In most leadership material you read you’ll come across the need to be self-aware. I agree, it’s a very important element of growth because if you’re not aware of the need to change it will never happen, right? But how do you do develop self-awareness? Often times when I’m running a workshop on leadership I start with awareness and how to develop it. To do this I always start off with the concept of the Self. One way the Self can get into conflict is when there is too great a gap between the Actual Self and the Ideal Self.
The Actual Self refers to your views of ‘how’ you really are…it includes your mental processes, body and personality characteristics. The Ideal Self refers to the hopes, aspirations and wishes that define the way you would like to be. When people experience a discrepancy (or gap) between the Actual Self and the Ideal Self they may feel emotions such as anxiety, fear, resentment, guilt, self-contempt or uneasiness. People who suffer from these emotions may believe they have failed to meet their obligations and even may be punished…in a way they are already punishing themselves psychologically!
If you’ve ever wondered how to close this gap between the Actual Self and the Ideal Self then read on and get S.E.T. to change your life because the only difference between where you are in your life now and where you want to be is the simple combination of Skills, Effort, and Time.
Skills: Identify the skills you need that will help you get to where you want to go.
Let’s be honest here…if you’re a forty-something old male who has never boxed before it’s unlikely that learning how to box now will give you a shot at the heavy-weight world title. There are some physical skills that take years and years of training and often mind-numbing repetition to master to get to world class level. There are, however, other skills that can be developed to quite a high level that can help improve the quality of your life and even your career prospects. So the first step is to identify those skills. Who out there is doing what you’d like to do? If you want to become a great leader go find someone who is a great leader and get close to them, model what they do and how they behave and how they think especially in times of stress and turmoil. It’s easy to be awesome when everything is going great…it’s so much harder to be great when everything is falling apart.
To the soldier, luck is merely another word for skill. ~ Patrick MacGill
So the first step is to identify the skills you need that will help you get to where you want to go.
Effort: Create a learning plan to develop your new skill and commit to making it happen.
Once you’ve identified those core skills the next step is to put the effort into developing and honing those skills so they become automatic. Just like the boxer who can duck and dive without thinking you need to be able to draw on these new skills automatically. This is best achieved through practice, practice and more practice. A useful tool often used by sports people is visualisation…athletes often picture in their minds over and over how they want to perform on the day. They see it and feel it as if it’s real. Not only do they imagine everything going smoothly they also rehearse what they’ll do if something doesn’t go according to plan so they immediately launch themselves into Plan B without wasting unnecessary cognitive and emotional energy trying to figure out what to do next.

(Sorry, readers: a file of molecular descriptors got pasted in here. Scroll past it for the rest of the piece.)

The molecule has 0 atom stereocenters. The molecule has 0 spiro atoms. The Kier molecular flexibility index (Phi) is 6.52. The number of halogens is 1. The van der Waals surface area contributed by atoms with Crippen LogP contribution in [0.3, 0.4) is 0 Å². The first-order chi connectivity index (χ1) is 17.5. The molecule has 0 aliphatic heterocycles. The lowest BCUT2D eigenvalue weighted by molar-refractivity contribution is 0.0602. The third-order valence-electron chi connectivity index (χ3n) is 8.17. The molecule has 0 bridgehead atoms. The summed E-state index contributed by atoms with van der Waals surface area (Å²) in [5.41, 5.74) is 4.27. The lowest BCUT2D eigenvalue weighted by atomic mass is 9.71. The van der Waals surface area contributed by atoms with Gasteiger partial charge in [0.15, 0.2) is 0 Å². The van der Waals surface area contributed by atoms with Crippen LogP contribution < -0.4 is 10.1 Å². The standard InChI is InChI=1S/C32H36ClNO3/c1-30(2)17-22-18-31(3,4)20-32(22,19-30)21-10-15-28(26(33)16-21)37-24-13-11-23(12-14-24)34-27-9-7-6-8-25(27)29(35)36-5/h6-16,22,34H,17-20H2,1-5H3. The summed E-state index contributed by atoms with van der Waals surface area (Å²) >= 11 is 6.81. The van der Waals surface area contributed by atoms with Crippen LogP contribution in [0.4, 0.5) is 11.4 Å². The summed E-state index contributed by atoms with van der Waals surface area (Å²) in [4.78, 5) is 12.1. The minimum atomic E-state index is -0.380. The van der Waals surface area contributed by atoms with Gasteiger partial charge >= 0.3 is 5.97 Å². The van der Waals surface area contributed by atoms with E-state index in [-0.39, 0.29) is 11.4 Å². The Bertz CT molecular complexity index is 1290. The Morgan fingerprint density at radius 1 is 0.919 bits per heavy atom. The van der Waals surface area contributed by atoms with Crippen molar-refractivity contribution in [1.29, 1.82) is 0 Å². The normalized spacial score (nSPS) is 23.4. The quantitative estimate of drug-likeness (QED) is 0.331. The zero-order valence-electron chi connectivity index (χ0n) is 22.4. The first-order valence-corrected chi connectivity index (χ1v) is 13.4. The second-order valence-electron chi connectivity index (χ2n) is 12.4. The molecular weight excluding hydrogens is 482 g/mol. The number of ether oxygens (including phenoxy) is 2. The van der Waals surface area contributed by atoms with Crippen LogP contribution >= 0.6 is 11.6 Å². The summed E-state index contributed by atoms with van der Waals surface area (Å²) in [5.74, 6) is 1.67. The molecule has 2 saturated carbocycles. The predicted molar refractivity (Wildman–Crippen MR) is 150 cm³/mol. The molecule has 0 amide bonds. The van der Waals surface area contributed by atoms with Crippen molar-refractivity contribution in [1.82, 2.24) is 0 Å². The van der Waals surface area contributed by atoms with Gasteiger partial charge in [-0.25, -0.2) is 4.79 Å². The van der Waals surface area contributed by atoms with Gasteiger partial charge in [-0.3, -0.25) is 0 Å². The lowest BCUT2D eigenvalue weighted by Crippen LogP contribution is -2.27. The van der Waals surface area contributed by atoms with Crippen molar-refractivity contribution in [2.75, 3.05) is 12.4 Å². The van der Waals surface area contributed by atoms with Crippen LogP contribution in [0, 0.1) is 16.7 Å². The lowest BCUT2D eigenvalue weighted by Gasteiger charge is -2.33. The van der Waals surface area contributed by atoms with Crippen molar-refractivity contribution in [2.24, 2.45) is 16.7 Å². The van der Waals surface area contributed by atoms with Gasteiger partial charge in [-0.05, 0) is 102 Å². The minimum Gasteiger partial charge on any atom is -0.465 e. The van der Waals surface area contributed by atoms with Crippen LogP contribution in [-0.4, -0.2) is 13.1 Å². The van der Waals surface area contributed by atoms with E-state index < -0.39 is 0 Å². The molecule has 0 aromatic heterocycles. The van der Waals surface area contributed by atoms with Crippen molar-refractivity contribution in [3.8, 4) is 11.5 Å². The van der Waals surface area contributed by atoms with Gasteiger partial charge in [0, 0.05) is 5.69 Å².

This is a useful tool to use if you’d like to improve any skill, physical or otherwise. For example, if you wish to improve your assertiveness in a meeting you can mentally rehearse how you’d like to sit, what you’d like to say, how you’d like to raise an important point, etc. and, with a bit of practice in real life situations, develop this new skill. Regardless of what it is, to develop any new skill, you must put consistent effort into it.
So the second step is to create a learning plan to develop your new skill and commit to making it happen.
Time: Be patient and allow your new skill to develop over time.
They say that to become an expert at anything you need to practice for 10,000 hours. That’s the magic number! I don’t know the validity of that statement but it does make sense that we need to give our new skills time to embed themselves so they become part of our neurology. Even skills such as controlling our emotions or critical thinking take time to embed and we need to have the patience to allow them to settle in. In reality what we’re doing is creating a new strategy or shaping the way our brains process and respond to information and other stimuli in our environment. For example, if I get anxious and flustered when I’m challenged in a meeting, through practice and conscious effort, I can learn to remain calm and level headed.
Lost time is never found again. ~ Benjamin Franklin
So be patient and allow your new skill to develop over time and know this, embedding new skills can take much less time than you might first anticipate because as William Hutchison Murray so poetically put it, “Until one is committed, there is hesitancy, the chance to draw back, always ineffectiveness. Concerning all acts of initiative (and creation), there is one elementary truth, the ignorance of which kills countless ideas and splendid plans: that the moment one definitely commits oneself, then Providence moves too. All sorts of things occur to help one that would never otherwise have occurred.“
If you’d like to know more about how to make massive change in your life or career, or if you’d like to explore how coaching can help you become a better leader (of others or yourself!), or even if you’re just generally curious about what professional coaching can offer you, please contact us at any time for a free consultation.